A.I. Learned How to Be an Astronaut and Help Out Fellow ISS Crew Members
HAL 9000 from 2001: A Space Odyssey is pretty much here. Meet CIMON, the world’s first astronaut-assisting A.I. that was sent aboard the International Space Station in June. Short for Crew Interactive Mobile Companion, the spherical bot kind of like Amazon’s Alexa would if she had undergone astronaut training. It’s there to help German astronaut Alexander Gerst maintain the lab and conduct experiments.
In early December, Gerst activated the 11-pound robot for the first time. It played the song The Man Machine by Kraftwerk, somehow knew that Gerst was hungry, and called the astronaut mean for no reason. But the real test of its ability will be when it begins helping him monitor the hundreds of science experiments being conducted aboard the ISS.
This is #8 on Inverse’s list of the 20 Ways A.I. Became More Human in 2018.
CIMON run on IBM’s Watson supercomputer. Through a secure connection, the robot has constant, up-to-date knowledge about the ISS’s maintenance and schedule of scientific procedures. It uses its screen to bring up blueprints, lists, and express emotions so Gerst knowns what it wants to say at a glance.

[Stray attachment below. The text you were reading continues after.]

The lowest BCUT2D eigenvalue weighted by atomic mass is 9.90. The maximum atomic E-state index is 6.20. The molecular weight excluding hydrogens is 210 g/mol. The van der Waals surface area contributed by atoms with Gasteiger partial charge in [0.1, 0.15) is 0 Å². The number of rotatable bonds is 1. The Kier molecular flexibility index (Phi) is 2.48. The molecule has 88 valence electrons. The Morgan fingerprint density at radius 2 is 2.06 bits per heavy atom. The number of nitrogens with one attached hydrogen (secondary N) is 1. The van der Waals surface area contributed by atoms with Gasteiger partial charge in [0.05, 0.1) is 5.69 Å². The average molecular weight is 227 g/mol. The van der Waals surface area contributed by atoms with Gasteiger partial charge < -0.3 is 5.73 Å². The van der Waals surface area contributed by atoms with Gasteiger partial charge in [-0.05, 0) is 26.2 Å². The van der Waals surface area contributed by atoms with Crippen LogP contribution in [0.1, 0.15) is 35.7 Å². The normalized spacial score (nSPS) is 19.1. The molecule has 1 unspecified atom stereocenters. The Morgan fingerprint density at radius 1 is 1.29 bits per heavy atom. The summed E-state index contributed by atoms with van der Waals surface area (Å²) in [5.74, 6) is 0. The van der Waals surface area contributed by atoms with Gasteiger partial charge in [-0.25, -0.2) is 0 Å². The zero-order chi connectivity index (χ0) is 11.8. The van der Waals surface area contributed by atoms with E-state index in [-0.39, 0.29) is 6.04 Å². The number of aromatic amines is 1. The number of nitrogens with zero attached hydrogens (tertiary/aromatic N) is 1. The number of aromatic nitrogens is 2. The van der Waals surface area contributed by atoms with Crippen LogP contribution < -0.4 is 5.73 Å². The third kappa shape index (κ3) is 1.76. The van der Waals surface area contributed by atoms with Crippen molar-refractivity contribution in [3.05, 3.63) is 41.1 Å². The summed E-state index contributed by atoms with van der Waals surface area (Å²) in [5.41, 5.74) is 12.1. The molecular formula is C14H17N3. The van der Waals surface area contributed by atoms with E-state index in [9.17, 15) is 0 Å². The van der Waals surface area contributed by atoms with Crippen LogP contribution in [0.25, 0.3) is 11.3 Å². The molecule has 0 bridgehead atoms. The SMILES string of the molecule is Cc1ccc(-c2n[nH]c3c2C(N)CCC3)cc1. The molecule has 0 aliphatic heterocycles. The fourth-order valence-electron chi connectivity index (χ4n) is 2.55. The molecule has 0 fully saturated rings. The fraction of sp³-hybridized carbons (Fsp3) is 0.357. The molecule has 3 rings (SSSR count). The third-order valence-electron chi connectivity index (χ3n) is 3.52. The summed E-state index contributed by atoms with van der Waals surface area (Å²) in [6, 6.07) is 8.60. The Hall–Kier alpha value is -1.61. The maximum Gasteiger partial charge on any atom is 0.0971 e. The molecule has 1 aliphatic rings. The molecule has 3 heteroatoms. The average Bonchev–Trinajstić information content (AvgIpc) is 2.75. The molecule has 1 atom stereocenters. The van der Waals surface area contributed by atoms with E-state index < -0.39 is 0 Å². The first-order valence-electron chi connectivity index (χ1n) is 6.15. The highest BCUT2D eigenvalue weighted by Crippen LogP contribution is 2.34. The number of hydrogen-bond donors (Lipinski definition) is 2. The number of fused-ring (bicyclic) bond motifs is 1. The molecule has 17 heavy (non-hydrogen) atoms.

“We’re providing [the astronauts with] something that can really understand what they’re doing,” IBM’s Global VP, Bret Greenstein, told Inverse. “It can deeply understand the kinds of questions they ask, the experiments they’re doing, the scientific terminology they use. It’s like a new generation of conversational interface than what anyone’s ever seen here on Earth before.”
To complement its brains, CIMON is equipped with 14 internal fans that pull and push air so it can fly around ISS without knocking into anything important. It uses infrared and supersonic navigation systems to create 3D maps of its environment to identify where it can and can’t hover.
For now, CIMON is a space cadet at best. But with a bit more experience it could graduate into a full-fledged robotic astronaut.